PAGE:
A function from type equality to Leibniz

by Stephen Compall on Jul 02, 2014


The Scala standard library provides evidence of two types being equal at the data level: a value of type (A =:= B) witnesses that A and B are the same type. Accordingly, it provides an implicit conversion from A to B. So you can write Int-summing functions on your generic foldable types.

final case class XList[A](xs: List[A]) {
  def sum(implicit ev: A =:= Int): Int =
    xs.foldLeft(0)(_ + _)

That works because ev is inserted as an implicit conversion over that lambda’s second parameter.


That’s not really what we want, though. In particular, flipping A and Int in the ev type declaration will break it:

….scala:5: overloaded method value + with alternatives:
  (x: Int)Int <and>
  (x: Char)Int <and>
  (x: Short)Int <and>
  (x: Byte)Int
 cannot be applied to (A)
    xs.foldLeft(0)(_ + _)

That doesn’t make sense, though. Type equality is symmetric: Scala knows it goes both ways, so why is this finicky?

Additionally, we apply the conversion for each Int. It is a logical implication that, if A is B, then List[A] must be List[B] as well. But we can’t get that cheap, single conversion without a cast.


Scalaz instead provides Leibniz, a more perfect type equality. A simplified version follows, which we will use for the remainder.

sealed abstract class Leib[A, B] {
  def subst[F[_]](fa: F[A]): F[B]

This reads “Leib[A, B] can replace A with B in any type function”. That “any” is pretty important: it gives us both the theorem that we want, and a tremendous consequent power that gives us most of what we can get in Scala from value-level type equality, by choosing the right F type parameter to subst.

What could it be?

Following the Scalazzi rules, where no null, type testing or casting, or AnyRef-defined functions are permitted, what might go in the body of that function? Even if you know what A is, as a Leib implementer, it’s hidden behind the unknown F. Even if you know that B is a supertype of A, you don’t know that F is covariant, by scalac or otherwise. Even if you know that A is Int and B is Double, what are you going to do with that information?

So there’s only one thing this Leib could be, because you do have an F of something.

implicit def refl[A]: Leib[A, A] = new Leib[A, A] {
  override def subst[F[_]](fa: F[A]): F[A] = fa

Every type is equal to itself. Every well-formed Leib instance starts out this way, in this function.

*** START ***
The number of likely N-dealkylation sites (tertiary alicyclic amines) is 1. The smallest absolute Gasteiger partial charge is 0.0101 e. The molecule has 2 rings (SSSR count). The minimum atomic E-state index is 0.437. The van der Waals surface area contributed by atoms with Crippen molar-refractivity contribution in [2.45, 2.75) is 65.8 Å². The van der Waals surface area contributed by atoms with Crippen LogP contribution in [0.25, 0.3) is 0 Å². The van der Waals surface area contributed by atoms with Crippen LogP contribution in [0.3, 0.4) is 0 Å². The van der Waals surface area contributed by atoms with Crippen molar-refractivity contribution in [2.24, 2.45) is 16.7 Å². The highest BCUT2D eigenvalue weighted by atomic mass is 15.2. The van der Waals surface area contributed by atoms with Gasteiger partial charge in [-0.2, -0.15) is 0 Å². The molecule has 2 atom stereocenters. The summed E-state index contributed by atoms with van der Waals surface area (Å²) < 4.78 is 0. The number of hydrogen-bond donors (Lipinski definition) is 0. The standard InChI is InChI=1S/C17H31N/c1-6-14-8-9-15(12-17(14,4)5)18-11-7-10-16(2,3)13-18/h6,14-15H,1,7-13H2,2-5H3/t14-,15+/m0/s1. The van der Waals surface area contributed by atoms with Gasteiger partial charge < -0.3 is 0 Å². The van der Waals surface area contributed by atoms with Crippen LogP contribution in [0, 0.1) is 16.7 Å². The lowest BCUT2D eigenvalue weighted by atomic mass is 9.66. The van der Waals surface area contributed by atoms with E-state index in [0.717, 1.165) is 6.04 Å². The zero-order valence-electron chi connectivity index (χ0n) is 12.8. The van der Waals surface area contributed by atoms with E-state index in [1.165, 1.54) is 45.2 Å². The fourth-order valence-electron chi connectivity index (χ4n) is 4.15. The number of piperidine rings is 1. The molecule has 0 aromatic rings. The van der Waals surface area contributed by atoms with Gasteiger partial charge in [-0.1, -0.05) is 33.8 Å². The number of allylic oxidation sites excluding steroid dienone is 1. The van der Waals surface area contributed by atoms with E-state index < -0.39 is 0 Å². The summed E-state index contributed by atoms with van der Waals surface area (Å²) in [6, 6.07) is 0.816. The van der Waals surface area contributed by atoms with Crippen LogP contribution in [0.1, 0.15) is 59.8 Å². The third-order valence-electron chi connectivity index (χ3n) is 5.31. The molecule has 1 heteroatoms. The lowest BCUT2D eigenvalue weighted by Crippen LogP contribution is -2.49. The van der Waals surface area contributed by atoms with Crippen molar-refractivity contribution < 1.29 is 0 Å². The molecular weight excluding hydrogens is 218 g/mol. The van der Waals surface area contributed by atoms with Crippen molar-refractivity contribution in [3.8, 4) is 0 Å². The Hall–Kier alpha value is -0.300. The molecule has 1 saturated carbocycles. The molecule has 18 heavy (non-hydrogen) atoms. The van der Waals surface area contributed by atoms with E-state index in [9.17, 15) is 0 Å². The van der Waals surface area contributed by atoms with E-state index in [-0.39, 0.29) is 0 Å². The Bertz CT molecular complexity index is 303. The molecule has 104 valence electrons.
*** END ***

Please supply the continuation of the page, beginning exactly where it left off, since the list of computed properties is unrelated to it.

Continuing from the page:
So, it’s great that we know the implication of the subst method’s generality. But that’s not good enough; we had that with =:= already. We want to write well-typed operations that represent all the implications of the Leib type equality as new Leibs representing those type equalities.

First, let’s solve the original problem, using infix type application to show the similarity to =:=:

def sum2(implicit ev: A Leib Int): Int =
  ev.subst[List](xs).foldLeft(0)(_ + _)

There is no more implicit conversion, the result of subst is the same object as the argument, and [List] would be inferred, but I have merely specified it for clarity in this example.

This doesn’t compose, though. What if, having substed Int into that List type, I now want to subst List[A] for List[Int] in some type function? Specifically, what about a Leib that represents that type equality? To handle that, we can subst into Leib itself!

def lift[F[_], A, B](ab: Leib[A, B]): Leib[F[A], F[B]] =
  ab.subst[Lambda[X => Leib[F[A], F[X]]]](Leib.refl[F[A]])

Again, the final [F[A]] could be inferred.

As an exercise, define the symm and compose operations, which represent that Leib is symmetric and transitive as well. Hints: the symm body is the same except for the type parameters given, and compose doesn’t use refl.

def symm[A, B](ab: Leib[A, B]): Leib[B, A]
def compose[A, B, C](ab: Leib[A, B], bc: Leib[B, C]): Leib[A, C]

Leib power

In Scalaz, Leibniz is already defined, and used in a few places. Though their subst definitions are completely incompatible at the scalac level, they have a weird equivalence due to the awesome power of subst.

import scalaz.Leibniz, Leibniz.===

def toScalaz[A, B](ab: A Leib B): A === B =
  ab.subst[A === ?](Leibniz.refl)

def toLeib[A, B](ab: A === B): A Leib B =
  ab.subst[A Leib ?](Leib.refl)

…where ? is to type-lambdas as _ is to Scala lambdas, thanks to the Kind Projector plugin.

And so it would be with any pair of Leibniz representations with such subst methods that you might define. Unfortunately, =:= cannot participate in this universe of isomorphisms; it lacks the subst method that serves as the Leibniz certificate of authenticity. You can get a =:= from a Leibniz, but not vice versa.

Why would you want that weak sauce anyway?

Looking up

These are just the basics. Above:

  • The weakness of Scala’s own =:=,
  • the sole primitive Leibniz operator subst,
  • how to logically derive other type equalities,
  • the isomorphism between each Leibniz representation and all others.

In the next part, we’ll look at:

  • Why it matters that subst always executes to use a type equality,
  • the Haskell implementation,
  • higher-kinded type equalities and their Leibnizes,
  • why the =:= singleton trick is unsafe,
  • simulating GADTs with Leibniz members of data constructors.

This article was tested with Scala 2.11.1, Scalaz 7.0.6, and Kind Projector 0.5.2.